07.31.18

Making Insurance and Annuities Fun: My Industry Chat with Sheryl Moore

I was delighted to have the opportunity to sit down with Sheryl Moore, president and CEO of Moore Market Intelligence and Wink, Inc. Annuities and Life Insurance Consulting. Sheryl and her team have a superior reputation providing competitive intelligence, market research and product development, and their competitive intelligence tools have become an essential service for the insurance industry.

Sheryl, I can’t tell you how much we rely on Wink. I love what you guys do, and I’m thrilled that you took the time, so thank you very much.

We appreciate Brokers International, too. You guys mean a lot to the industry and I’m constantly giving credit to BI for being the start of field marketing organizations. So thank you very much for the honor of doing this interview.

Please tell me a bit about your early start in the industry and how Moore Market Intelligence and Wink got to where they are today.

What really motivated me to start my own business was being a struggling single mom of three kids with no child support in Des Moines, Iowa and needing a job that provided some safety and stability. I said to myself, ‘What can I do in Des Moines where if something happens to my employer and they get shut down or acquired, I can walk across the street and do the same darn thing and not miss a paycheck.’ Insurance was very logical since Des Moines is the second-largest insurance capital in the U.S., third-largest in the world and the annuity capital of the United States. I landed a job with the number-one insurance company in indexed life insurance and indexed annuities. I started with what was a small company then and moved up until I was just a few notches down from the CEO in charge of product development and competitive intelligence. I was very lucky it was a very entrepreneurial company that gave me a very large budget center to ensure we remained at the top of the indexed life and annuity markets and retained our market share.

I knew my competitor’s products better than my competitors knew their own products. I followed my CEO’s directive and assisted a lot of insurance companies with their development of indexed life and annuities to the point where this company became a big fish in a big pond. Eventually, I was given an attractive offer to develop indexed products for another insurance company. Fortunately, this company used a captive distribution model for their products, and that’s when I realized that competitive intelligence and captive distributions are sometimes an oxymoron.

I needed to stake out on my own but was challenged because women are few in the industry and I was very young. We started annuityspecs.com, which today is housed at the Wink website at looktowink.com, a product resource that houses information, features and rates for all kinds of annuities and life insurance.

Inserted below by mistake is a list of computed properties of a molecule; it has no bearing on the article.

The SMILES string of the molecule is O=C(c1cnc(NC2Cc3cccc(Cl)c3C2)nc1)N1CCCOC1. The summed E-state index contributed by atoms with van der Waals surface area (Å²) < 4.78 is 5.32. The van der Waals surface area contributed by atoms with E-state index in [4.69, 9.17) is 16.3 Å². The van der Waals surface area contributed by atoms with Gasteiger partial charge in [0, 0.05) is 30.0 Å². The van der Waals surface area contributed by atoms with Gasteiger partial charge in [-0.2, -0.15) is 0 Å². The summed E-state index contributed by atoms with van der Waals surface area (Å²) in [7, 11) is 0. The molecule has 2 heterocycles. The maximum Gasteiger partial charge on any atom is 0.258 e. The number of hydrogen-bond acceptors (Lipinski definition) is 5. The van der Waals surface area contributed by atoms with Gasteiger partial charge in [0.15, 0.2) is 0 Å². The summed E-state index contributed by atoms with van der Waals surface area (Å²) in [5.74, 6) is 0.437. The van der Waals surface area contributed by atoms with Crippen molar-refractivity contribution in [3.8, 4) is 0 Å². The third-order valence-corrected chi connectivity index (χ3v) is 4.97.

Today, I hear a lot of people say, ‘I don’t really know what Sheryl or the company does, but I do know that they know a lot of people and they’re crazy about insurance.’ So when people ask what we do, I tell them, ‘We make insurance and annuities fun!”

What’s the biggest change you’ve seen in annuities?

I’ve seen a lot of changes on both the life and annuity side, and I’ve been really discouraged on the annuity side, especially because regulation has changed the product in such a big way. Regulation has taken choices away from consumers because of market conduct problems, like unsuitable sales, and regulators responded by taking away products with long surrender charges because they see, for example, 85-year-olds buying products with 15-year surrender charges. I agree that sometimes that’s not suitable, but I am a 42-year-old woman, and a 15-year surrender charge product would be suitable for me. Why get rid of all 15-year surrender charge products? That’s not right. It’s a band-aid on a market conduct problem that takes choices away from consumers and arbitrarily says, ‘All 80-year-old consumers are not able to choose what’s right for themselves.’ My nearly 80-year-old grandmother can put $100,000 down to buy a Cadillac at my local dealership but can’t take her $100,000 and buy a 15-year surrender charge annuity.

What about in indexed life?

Illustrated rates and the way that’s been regulated has been discouraging. Also, recent developments with multipliers and bonuses are really changing the conversation with illustrated rates, and it’s reminiscent of how we had inflation and traditional universal life illustrated at rates of 12% back in the ’80s. That’s been a really big change in the market as well.

Now I work with all life insurance products — fixed, indexed, variable, even term — but I’m really excited about indexed products because of my personal experience with them. At my consulting firm Moore Market Intelligence, I only work with indexed products on that side of my business. When I got started almost 20 years ago, indexed insurance products were really the naughty stepchild of the insurance industry. There were a lot of lawsuits and suitability problems with indexed annuities, and nobody wanted to touch indexed life because guaranteed universal life (GUL) was easy to sell. Now, everybody wants indexed insurance products, and I think, ‘How do you like me now?’

Because of low interest rates and market volatility, a lot of companies are getting into the game, and variable annuity sales are a totally different game than they were 20 years ago. Following the market collapse, these companies started repricing their living benefits and saying, ‘We need a different product to replace lost variable annuity sales but can’t switch to fixed annuities like we would have historically because rates are so bad.’ On the life side, changes in regulation for pricing extended no-lapse guarantees are really unfavorable and expensive from a reserving standpoint. So historically, where people would have been selling the heck out of GUL, insurance companies are now taking a look at indexed life insurance. So it’s an exciting time for me. I’ve been preaching about indexed insurance products for 20 years, and finally people are saying, ‘I see what she’s talking about now.’